February 28, 2020
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Friday, Oct. 30, 2015: Yes on Question 3, get big money out of politics, Gov. ‘Mal’

No on Question 1

Question 1 on the Nov. 3 ballot, the so-called clean elections question, could really mess up Maine’s economy if voters approve it. Question 1 would make Maine less competitive, severely limiting our ability to attract private investment to create career opportunities for Maine people.

Question 1 would funnel $3 million per year of taxpayer money out of our economic development efforts and, instead, use those to fund political campaigns.

Corporate tax expenditures are the financial tools Maine deploys in order to help attract new businesses from away and incentivize new investment and expansion of existing businesses. Without these modest and primarily performance-based financial incentives, Maine would not be able to compete in the global market.

Question 1 risks our economic future in order to help fund political campaigns. That is not an economic development strategy.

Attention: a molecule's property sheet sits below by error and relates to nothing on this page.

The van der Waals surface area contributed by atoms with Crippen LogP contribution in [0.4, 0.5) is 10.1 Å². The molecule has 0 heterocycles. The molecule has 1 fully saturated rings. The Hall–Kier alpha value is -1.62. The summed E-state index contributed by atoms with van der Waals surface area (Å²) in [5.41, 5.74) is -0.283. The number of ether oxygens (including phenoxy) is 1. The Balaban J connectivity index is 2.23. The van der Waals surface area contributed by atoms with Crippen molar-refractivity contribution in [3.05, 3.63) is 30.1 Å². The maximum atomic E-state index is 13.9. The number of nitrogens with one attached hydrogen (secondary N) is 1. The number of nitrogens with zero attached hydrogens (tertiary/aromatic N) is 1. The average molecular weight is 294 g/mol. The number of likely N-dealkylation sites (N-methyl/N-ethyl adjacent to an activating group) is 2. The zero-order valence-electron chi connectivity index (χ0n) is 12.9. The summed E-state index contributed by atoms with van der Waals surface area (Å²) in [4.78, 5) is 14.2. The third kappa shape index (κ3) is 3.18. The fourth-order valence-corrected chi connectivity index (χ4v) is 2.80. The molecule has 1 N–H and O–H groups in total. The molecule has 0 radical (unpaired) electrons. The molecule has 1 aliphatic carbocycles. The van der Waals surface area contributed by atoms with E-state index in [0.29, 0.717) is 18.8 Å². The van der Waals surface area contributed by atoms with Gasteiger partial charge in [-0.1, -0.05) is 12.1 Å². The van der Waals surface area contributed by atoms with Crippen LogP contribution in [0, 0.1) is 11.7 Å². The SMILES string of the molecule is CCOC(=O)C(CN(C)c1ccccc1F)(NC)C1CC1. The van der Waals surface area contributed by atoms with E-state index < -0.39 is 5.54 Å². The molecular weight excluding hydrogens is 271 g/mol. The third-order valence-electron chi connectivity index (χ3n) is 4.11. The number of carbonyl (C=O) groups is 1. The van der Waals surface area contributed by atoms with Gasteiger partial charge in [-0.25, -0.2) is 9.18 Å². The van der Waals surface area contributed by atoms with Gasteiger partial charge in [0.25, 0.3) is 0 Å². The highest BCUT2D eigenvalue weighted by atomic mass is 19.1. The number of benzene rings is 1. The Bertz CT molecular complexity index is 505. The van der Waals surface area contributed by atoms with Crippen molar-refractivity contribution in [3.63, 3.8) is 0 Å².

If there are, in fact, corporate tax expenditures deemed “low performing” by the Legislature, why not reallocate those funds to programs and economic development related expenditures deemed “high-performing”? Doing so would only strengthen our overall economy, boost our tax base and put Maine on a stronger path to prosperity.

Unfortunately, Question 1 does the exact opposite, taking millions of dollars permanently out of our economy. I urge Mainers to see through this fiscal shell game and vote no on Question 1.

George Gervais


Maine Department of Economic and Community Development


Yes on Question 3

Most of what I have seen covered by the media about this election involves funding more politicians’ races or increasing the amount of dark money going into Maine politics. We have heard little about the most important item on the ballot: an $85 million transportation bond. The transportation bond, Question 3 on the Nov. 3 ballot, will fund improvements to bridges, highway, rail and marine facilities and will pay for projects that are past due.